"...there were no disguisings [acting], nor harping, luting or singing, nor any lewd sports, but just playing at the tables [backgammon] and chess and cards. Such sports she gave her folk leave to play and no other."
“ ..also if ye be at home this Christmas, it were well done ye should do purvey a garnish or twain of pewter vessel, two basins and two ewers, and twelve candlesticks, for ye have too few of any of these to serve this place.” Letter from Margaret Paston to John Paston, 1460s
Symbol of an obligation between lord & master, lord & tenant – rents were due!
Gifts were given on Dec 5/6 (St. Nicholas day) or Jan 6 (12 th night/Epiphany) rather than on Christmas Day itself
http://www.livius.org/ne-nn/nicholas/nicholas_of_myra2.html#Amsterdam A 16 th Century development: “ In Holland it was said that during the night of 5/6 December, the bearded Saint Nicholas and his white horse rode over the snow-covered roofs and threw presents through the chimneys, which the children would find early in the morning, often hid in shoes.”
“ Right reverend and worshipful father… I beseech you that you would vouchsafe to send me some money…for I have but one gown at Framlingham, and another here, and that is my livery gown, and we must wear them every day for the more part, and one gown without change will soon be done.
Your son and lowly servant.”
Letter from John Paston Jr., 20 years old, to his father, Halloween 1462.
In 1289 the Bishop of Swinford had a Christmas feast that lasted 3 days.
“ They ate no less than 1 boar, 2 complete carcasses and 3 quarters of beef, 2 calves, 4 doves, 4 pigs, about 60 fowl (hens or possibly capons), 8 partridges and 2 geese , as well as bread and cheese. The amount of ale served was not recorded, but ten sextaries (about 10 pints) of red wine and one of white were consumed.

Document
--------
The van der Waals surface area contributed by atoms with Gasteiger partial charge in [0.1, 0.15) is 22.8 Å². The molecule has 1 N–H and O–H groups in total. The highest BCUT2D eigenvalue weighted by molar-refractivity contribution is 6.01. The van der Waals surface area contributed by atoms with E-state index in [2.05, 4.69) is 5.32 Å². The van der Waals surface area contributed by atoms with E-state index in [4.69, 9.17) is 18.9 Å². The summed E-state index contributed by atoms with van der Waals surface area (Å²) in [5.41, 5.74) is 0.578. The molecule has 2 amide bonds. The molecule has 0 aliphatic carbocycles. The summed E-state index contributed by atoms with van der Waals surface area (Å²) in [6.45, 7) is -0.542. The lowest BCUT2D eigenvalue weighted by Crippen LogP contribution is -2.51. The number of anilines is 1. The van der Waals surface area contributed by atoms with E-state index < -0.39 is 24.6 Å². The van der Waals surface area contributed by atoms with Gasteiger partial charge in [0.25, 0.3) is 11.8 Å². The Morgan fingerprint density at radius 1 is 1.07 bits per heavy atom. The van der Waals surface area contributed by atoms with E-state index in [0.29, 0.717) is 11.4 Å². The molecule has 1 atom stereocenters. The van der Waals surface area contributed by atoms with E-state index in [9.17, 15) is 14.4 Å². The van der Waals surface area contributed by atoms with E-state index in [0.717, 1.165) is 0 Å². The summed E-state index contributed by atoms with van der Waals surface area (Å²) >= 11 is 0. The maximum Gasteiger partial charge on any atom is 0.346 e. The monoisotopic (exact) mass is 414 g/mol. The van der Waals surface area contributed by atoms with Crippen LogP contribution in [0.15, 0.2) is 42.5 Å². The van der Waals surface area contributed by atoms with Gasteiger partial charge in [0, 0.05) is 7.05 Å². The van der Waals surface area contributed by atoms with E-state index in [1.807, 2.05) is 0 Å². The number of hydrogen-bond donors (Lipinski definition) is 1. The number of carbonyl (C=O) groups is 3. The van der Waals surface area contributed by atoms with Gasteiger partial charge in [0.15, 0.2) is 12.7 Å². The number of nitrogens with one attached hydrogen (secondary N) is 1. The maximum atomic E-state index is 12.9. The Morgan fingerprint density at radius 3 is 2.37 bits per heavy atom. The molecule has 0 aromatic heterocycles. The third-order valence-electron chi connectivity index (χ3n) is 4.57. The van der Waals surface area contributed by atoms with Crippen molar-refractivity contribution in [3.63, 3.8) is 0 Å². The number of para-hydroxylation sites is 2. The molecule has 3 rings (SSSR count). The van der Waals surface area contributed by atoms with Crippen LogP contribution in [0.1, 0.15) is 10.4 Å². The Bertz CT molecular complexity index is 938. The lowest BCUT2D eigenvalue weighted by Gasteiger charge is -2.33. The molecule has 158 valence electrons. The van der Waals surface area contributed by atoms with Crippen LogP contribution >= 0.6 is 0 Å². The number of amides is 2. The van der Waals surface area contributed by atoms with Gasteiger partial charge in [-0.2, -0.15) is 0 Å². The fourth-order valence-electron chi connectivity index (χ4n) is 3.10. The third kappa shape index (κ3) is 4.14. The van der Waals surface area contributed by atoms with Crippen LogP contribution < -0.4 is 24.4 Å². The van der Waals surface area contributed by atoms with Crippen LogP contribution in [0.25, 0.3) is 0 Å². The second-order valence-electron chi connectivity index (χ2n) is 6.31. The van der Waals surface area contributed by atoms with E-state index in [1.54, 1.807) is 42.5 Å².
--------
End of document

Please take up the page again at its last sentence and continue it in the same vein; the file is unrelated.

A group of three prosperous villeins on a manor belonging to Wells Cathedral in the early fourteenth century received 'two white loaves, as much beer as they will drink in a day, a mess of beef and of bacon with mustard, one of browis (stew) of hen, and a cheese, fuel to cook their food... and to burn from dinner time till even and afterwards, and two candles.'
'but he must bring with him... his own cloth, cup and trencher, and take away all that is left on his cloth, and he shall have for himself and his neighbours one wastel [loaf] cut in three for the ancient Christmas game to be played with the said wastel.'
..and our friend Henry? On Christmas Day , there was always the seasonal favourite, seethed brawn made from spiced boar or pork , and perhaps roast swans ; the first course, however, was invariably a boar's head , which was served " bedecked with bay and rosemary ". For the sumptuous banquet that marked Twelfth Night , a special cake containing dried fruit, flour, honey, and spices was baked. The cake contained a pea or a bean; whoever found it would be King or Queen of the Pea or Bean for the evening. ... At the void on Twelfth Night, the choir of the Chapel Royal sang as the wassail cup , which contained spiced ale , was brought in by the Lord Steward and presented to the King and Queen and then passed around the table. Henry VIII: The King and his Court by Alison Weir
“ I’ll be home for Christmas”... Medieval or Modern?
“ I am sorry that ye shall not at home be for Christmas. I pray you that ye will come as soon as ye may; I shall think myself half a widow, because ye shall not be at home. God have you in his keeping.
Written on Christmas even.”
Letter from Margery Paston to her husband John, 1484.